Buffered fitness components: Antagonism between malnutrition and an insecticide in bumble bees

Sci Total Environ. 2022 Aug 10:833:155098. doi: 10.1016/j.scitotenv.2022.155098. Epub 2022 Apr 6.


Global insect biodiversity declines due to reduced fitness are linked to interactions between environmental stressors. In social insects, inclusive fitness depends on successful mating of reproductives, i.e. males and queens, and efficient collaborative brood care by workers. Therefore, interactive effects between malnutrition and environmental pollution on sperm and feeding glands (hypopharyngeal glands (HPGs)) would provide mechanisms for population declines, unless buffered against due to their fitness relevance. However, while negative effects for bumble bee colony fitness are known, the effects of malnutrition and insecticide exposure singly and in combination on individuals are poorly understood. Here we show, in a fully-crossed laboratory experiment, that malnutrition and insecticide exposure result in neutral or antagonistic interactions for spermatozoa and HPGs of bumble bees, Bombus terrestris, suggesting strong selection to buffer key colony fitness components. No significant effects were observed for mortality and consumption, but significant negative effects were revealed for spermatozoa traits and HPGs. The combined effects on these parameters were not higher than the individual stressor effects, which indicates an antagonistic interaction between both. Despite the clear potential for additive effects, due to the individual stressors impairing muscle quality and neurological control, simultaneous malnutrition and insecticide exposure surprisingly did not reveal an increased impact compared to individual stressors, probably due to key fitness traits being resilient. Our data support that stressor interactions require empirical tests on a case-by-case basis and need to be regarded in context to understand underlying mechanisms and so adequately mitigate the ongoing decline of the entomofauna.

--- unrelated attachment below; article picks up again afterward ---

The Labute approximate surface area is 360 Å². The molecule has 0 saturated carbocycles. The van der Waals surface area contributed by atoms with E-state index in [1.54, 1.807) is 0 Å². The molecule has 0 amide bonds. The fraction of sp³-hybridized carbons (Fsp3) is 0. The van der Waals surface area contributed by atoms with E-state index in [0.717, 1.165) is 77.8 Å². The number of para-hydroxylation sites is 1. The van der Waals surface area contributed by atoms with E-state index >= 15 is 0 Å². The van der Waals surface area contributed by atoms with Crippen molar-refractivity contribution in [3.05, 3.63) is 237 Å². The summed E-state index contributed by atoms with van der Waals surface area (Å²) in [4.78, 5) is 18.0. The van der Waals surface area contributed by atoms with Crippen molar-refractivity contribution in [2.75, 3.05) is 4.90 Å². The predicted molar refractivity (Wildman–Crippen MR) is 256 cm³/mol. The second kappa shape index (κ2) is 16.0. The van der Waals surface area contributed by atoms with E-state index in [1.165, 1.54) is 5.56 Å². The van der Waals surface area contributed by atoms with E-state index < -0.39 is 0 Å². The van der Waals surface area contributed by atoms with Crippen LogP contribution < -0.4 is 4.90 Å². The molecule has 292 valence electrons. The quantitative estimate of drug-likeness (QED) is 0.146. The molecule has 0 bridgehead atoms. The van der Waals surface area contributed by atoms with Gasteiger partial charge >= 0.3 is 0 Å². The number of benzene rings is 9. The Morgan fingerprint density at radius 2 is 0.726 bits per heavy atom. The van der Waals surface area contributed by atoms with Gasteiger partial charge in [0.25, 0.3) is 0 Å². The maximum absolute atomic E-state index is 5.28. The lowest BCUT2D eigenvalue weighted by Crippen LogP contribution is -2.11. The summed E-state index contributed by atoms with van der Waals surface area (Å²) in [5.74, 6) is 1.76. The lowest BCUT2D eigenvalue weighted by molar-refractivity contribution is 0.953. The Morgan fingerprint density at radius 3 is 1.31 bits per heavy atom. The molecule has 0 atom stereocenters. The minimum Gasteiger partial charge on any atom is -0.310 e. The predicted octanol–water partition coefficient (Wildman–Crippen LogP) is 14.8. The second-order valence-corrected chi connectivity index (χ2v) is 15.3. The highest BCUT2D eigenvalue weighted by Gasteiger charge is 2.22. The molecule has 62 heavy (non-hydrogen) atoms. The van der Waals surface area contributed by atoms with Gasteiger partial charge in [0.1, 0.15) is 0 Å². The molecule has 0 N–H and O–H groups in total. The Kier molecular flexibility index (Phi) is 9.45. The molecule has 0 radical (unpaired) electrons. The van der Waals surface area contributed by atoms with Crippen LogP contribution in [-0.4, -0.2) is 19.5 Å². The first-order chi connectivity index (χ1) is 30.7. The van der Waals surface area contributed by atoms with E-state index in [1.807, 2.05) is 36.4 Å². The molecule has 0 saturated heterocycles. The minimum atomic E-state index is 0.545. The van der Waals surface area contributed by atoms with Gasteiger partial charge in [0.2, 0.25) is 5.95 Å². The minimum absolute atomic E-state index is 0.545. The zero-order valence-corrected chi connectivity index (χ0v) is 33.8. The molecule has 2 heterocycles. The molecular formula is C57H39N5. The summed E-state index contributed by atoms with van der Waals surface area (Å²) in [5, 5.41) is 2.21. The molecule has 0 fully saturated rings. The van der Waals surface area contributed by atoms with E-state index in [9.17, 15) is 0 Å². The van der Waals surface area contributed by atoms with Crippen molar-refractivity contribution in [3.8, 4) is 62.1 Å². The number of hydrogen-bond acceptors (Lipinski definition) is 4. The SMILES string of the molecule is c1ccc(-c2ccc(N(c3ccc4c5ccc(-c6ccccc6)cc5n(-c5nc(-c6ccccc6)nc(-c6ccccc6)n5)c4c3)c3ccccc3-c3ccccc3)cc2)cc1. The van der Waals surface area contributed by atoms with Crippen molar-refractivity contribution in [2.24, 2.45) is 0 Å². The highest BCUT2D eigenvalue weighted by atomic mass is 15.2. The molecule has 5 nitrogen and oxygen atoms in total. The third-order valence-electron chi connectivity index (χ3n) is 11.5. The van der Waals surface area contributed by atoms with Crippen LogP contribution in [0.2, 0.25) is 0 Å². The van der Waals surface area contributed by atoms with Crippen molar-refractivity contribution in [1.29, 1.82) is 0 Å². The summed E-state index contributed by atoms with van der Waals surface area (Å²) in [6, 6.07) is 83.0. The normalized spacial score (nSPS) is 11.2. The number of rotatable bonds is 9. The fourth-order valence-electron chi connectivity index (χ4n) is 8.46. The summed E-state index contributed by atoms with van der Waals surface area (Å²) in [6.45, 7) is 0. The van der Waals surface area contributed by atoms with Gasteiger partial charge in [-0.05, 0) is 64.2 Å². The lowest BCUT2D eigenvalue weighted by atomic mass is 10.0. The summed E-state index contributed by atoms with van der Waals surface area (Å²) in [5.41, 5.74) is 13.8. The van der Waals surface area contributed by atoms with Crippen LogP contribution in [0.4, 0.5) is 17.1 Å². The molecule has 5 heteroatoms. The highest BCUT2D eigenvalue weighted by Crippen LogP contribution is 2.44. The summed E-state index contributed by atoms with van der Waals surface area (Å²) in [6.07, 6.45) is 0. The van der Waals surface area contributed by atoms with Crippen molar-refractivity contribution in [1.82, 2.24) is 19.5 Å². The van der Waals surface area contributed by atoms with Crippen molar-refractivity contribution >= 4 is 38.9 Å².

Keywords: Gland; Interaction; Malnutrition; Neonicotinoid; Pollen; Sperm.

MeSH terms

  • Animals
  • Bees
  • Insecta
  • Insecticides* / toxicity
  • Male
  • Malnutrition*
  • Reproduction
  • Spermatozoa


  • Insecticides